A vision of Victorian elegance rising from the Texas sand and surf, the Galvez was known as the "Queen of the Gulf" on the day she opened in 1911. For nearly a century, this charming historic hotel has been the choice accommodation of guests as demanding and diverse as Teddy Roosevelt, Howard Hughes, and Frank Sinatra.
Designed by Houston architect Joseph Finger and built in 1926 amid a regional and national economic boom, the Italian Renaissance-style Auditorium Hotel welcomed a growing population of tourists and professionals to its beautiful corridors and rooms.
Ideally nestled along the historic River Walk in downtown San Antonio, the Omni La Mansión del Rio is where history comes alive. The Texas Historical Commission and the San Antonio Conservation Society have designated Omni La Mansión del Rio as a historical treasure. The historic hotel includes 338 comfortably appointed guest rooms and suites, the award-winning Las Canarias restaurant and its Texas Hill Country-infused menu, flexible meeting and event space and unparalleled service standards.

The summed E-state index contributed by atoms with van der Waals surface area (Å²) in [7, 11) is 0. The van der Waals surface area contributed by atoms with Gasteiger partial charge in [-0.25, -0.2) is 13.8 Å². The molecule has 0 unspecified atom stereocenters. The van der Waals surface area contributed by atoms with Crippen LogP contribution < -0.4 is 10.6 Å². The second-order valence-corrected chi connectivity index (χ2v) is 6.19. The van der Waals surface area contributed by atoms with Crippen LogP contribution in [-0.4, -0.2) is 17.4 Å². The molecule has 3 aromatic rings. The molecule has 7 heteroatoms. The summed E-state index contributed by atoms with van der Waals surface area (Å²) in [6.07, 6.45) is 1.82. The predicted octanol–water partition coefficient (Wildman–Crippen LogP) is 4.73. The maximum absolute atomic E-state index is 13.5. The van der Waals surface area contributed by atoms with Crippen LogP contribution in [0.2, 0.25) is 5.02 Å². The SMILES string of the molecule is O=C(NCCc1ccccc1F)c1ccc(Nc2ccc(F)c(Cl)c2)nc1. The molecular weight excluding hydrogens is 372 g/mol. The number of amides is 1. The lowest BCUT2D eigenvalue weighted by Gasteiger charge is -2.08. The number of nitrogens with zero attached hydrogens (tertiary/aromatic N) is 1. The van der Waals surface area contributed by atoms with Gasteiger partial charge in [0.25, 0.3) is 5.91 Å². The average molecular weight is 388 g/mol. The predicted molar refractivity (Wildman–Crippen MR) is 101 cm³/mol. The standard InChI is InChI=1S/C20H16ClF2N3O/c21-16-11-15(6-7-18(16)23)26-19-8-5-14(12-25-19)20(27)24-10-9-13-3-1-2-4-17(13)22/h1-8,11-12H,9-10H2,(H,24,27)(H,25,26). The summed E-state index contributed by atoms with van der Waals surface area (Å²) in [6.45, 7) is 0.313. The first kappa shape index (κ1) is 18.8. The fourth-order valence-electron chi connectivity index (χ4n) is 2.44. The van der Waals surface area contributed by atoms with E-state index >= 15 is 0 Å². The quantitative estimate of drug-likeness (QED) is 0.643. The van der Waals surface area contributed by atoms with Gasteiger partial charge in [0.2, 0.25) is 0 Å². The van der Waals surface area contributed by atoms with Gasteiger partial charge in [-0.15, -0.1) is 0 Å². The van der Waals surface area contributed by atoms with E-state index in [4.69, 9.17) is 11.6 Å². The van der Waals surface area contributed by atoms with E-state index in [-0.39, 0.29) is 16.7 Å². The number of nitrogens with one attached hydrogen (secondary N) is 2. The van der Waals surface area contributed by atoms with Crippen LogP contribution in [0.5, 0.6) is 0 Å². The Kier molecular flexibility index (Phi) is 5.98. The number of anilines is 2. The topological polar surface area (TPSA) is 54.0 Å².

Unlike a number of urban buildings that grow with its host city, the Riverwalk Vista actually contributed to the prosperity of San Antonio. The hotel’s first incarnation was a mercantile store built by Austrian immigrant George Dullnig in 1883. The three-story structure quickly became the city’s largest employer and, as such, offered several technological advancements, including a mechanical elevator, steam heat, a soda fountain and an on-site artisan well.
The Crockett Hotel is an historic hotel in San Antonio, that stands where Davy Crockett and an outnumbered band of Texas settlers defended the southeast palisade of the Alamo during a 13-day siege in Feb-March 1836. Mexican forces defeated the courageous defenders of the Alamo in that battle, but shouts of “Remember the Alamo” inspired the Texas and Sam Houston to victory over the Mexican army at San Jacinto just a little more than a month later.